Thoughts on awakening from the collective coma (movie stuff) (July 7, 2001)

[The title is a reference to the several weeks’ pause in posts in the group.]

Aaaak! Hi! What year is it, again? Oh, yeah. Nancy wrote:

<<So what is everyone up to? I saw AI and it really got me to thinking
about the influence of cinema on us. 2001 changed my perception
forever… maybe helped along by something else. AI may be doing
the same thing for another generation.>>

Yeah, now that twenty-oh-one is just the date on the wall calendar it’s lost a lot of the caché it had 30-odd years ago, I’m, like, so sure, to-tally (sorry, I was channeling Moon Zappa’s Valley Girl character for a second. Moon, come back, we need you now more than ever).

I haven’t see AI yet, since where I live, new releases take a while to arrive on the slow boat from H’wood…at the moment, local audiences are glorying in O Brother, Where Art Thou? (I highly recommend), Shrek (ditto) and Being John Malkovich (plan to go shortly, hear good things). I like sci-fi fine (confession: I almost went to a Star Trek convention once), but for a while now my personal muses have been tugging on my sleeve and leading me off in different directions. (As far as The Cinema goes, for what it’s worth, my favorite all-time flick is The French Lieutenant’s Woman, w/Streep and Jeremy Irons. Maybe I just like the clever dual-ending device where, unlike in real life, one gets to have it both ways. The mid-’70s movie The Day of the Locust, featuring Donald Sutherland’s astonishing performance as the original [and very repressed] Homer Simpson, runs second. Is it a coincidence that both those movies concern, to some extent, the making of movies?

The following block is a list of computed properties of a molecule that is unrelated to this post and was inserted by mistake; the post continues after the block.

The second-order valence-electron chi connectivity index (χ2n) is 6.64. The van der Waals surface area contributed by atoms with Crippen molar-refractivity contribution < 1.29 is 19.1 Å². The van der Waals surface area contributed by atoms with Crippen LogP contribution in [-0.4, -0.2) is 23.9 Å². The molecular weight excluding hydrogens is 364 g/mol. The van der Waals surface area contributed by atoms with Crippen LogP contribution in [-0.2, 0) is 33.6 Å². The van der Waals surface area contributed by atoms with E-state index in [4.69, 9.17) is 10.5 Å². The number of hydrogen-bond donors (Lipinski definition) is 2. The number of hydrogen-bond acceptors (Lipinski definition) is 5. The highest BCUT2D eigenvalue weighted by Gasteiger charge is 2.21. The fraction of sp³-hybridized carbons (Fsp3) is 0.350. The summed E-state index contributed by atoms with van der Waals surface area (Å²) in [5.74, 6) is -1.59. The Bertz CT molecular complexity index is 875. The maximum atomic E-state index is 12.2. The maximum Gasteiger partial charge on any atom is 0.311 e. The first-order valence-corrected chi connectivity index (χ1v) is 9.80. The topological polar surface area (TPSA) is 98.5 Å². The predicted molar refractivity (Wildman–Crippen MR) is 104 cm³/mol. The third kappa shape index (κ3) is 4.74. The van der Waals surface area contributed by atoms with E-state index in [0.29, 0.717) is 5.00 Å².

Mirrors within mirrors? I don’t really have “favorite stars” of any sort, but I think Jennifer Jason Leigh does serve up the best darn actin’ in five counties: check out her work in Mrs. Parker and the Vicious Circle, which is to most types of acting as Michael Jordan was to most types of basketball playing.)

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